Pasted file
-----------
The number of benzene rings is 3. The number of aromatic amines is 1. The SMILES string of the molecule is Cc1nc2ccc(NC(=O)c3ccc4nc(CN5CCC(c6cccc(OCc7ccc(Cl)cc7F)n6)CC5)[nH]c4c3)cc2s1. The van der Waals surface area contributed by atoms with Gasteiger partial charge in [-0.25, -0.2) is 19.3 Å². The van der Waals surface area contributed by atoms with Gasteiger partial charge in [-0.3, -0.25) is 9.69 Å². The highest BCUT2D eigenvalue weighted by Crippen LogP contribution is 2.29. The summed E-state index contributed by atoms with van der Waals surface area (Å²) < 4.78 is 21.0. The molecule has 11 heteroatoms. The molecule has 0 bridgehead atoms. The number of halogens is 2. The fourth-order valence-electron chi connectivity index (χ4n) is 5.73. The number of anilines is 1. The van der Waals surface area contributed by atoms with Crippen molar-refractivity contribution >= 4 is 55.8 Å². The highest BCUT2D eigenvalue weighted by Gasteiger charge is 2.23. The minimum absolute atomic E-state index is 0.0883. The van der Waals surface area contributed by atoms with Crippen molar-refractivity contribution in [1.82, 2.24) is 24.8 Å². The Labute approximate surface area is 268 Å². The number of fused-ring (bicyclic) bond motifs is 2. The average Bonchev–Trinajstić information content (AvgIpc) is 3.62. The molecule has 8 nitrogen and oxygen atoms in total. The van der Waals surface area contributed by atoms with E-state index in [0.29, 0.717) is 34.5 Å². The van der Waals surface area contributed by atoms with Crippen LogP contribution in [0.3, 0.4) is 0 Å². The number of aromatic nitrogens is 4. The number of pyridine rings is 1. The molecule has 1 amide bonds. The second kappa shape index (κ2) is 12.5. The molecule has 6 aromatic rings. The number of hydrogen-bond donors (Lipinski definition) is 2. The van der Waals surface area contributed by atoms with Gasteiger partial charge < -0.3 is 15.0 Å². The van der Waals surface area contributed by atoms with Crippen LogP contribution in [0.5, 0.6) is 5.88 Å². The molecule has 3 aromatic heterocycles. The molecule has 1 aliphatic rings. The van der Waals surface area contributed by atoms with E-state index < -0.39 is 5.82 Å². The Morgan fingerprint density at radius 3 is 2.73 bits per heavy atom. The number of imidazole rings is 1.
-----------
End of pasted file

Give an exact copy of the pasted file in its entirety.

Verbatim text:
The number of benzene rings is 3. The number of aromatic amines is 1. The SMILES string of the molecule is Cc1nc2ccc(NC(=O)c3ccc4nc(CN5CCC(c6cccc(OCc7ccc(Cl)cc7F)n6)CC5)[nH]c4c3)cc2s1. The van der Waals surface area contributed by atoms with Gasteiger partial charge in [-0.25, -0.2) is 19.3 Å². The van der Waals surface area contributed by atoms with Gasteiger partial charge in [-0.3, -0.25) is 9.69 Å². The highest BCUT2D eigenvalue weighted by Crippen LogP contribution is 2.29. The summed E-state index contributed by atoms with van der Waals surface area (Å²) < 4.78 is 21.0. The molecule has 11 heteroatoms. The molecule has 0 bridgehead atoms. The number of halogens is 2. The fourth-order valence-electron chi connectivity index (χ4n) is 5.73. The number of anilines is 1. The van der Waals surface area contributed by atoms with Crippen molar-refractivity contribution >= 4 is 55.8 Å². The highest BCUT2D eigenvalue weighted by Gasteiger charge is 2.23. The minimum absolute atomic E-state index is 0.0883. The van der Waals surface area contributed by atoms with Crippen molar-refractivity contribution in [1.82, 2.24) is 24.8 Å². The Labute approximate surface area is 268 Å². The number of fused-ring (bicyclic) bond motifs is 2. The average Bonchev–Trinajstić information content (AvgIpc) is 3.62. The molecule has 8 nitrogen and oxygen atoms in total. The van der Waals surface area contributed by atoms with E-state index in [0.29, 0.717) is 34.5 Å². The van der Waals surface area contributed by atoms with Crippen LogP contribution in [0.3, 0.4) is 0 Å². The number of aromatic nitrogens is 4. The number of pyridine rings is 1. The molecule has 1 amide bonds. The second kappa shape index (κ2) is 12.5. The molecule has 6 aromatic rings. The number of hydrogen-bond donors (Lipinski definition) is 2. The van der Waals surface area contributed by atoms with Gasteiger partial charge < -0.3 is 15.0 Å². The van der Waals surface area contributed by atoms with Crippen LogP contribution in [0.5, 0.6) is 5.88 Å². The molecule has 3 aromatic heterocycles. The molecule has 1 aliphatic rings. The van der Waals surface area contributed by atoms with E-state index < -0.39 is 5.82 Å². The Morgan fingerprint density at radius 3 is 2.73 bits per heavy atom. The number of imidazole rings is 1.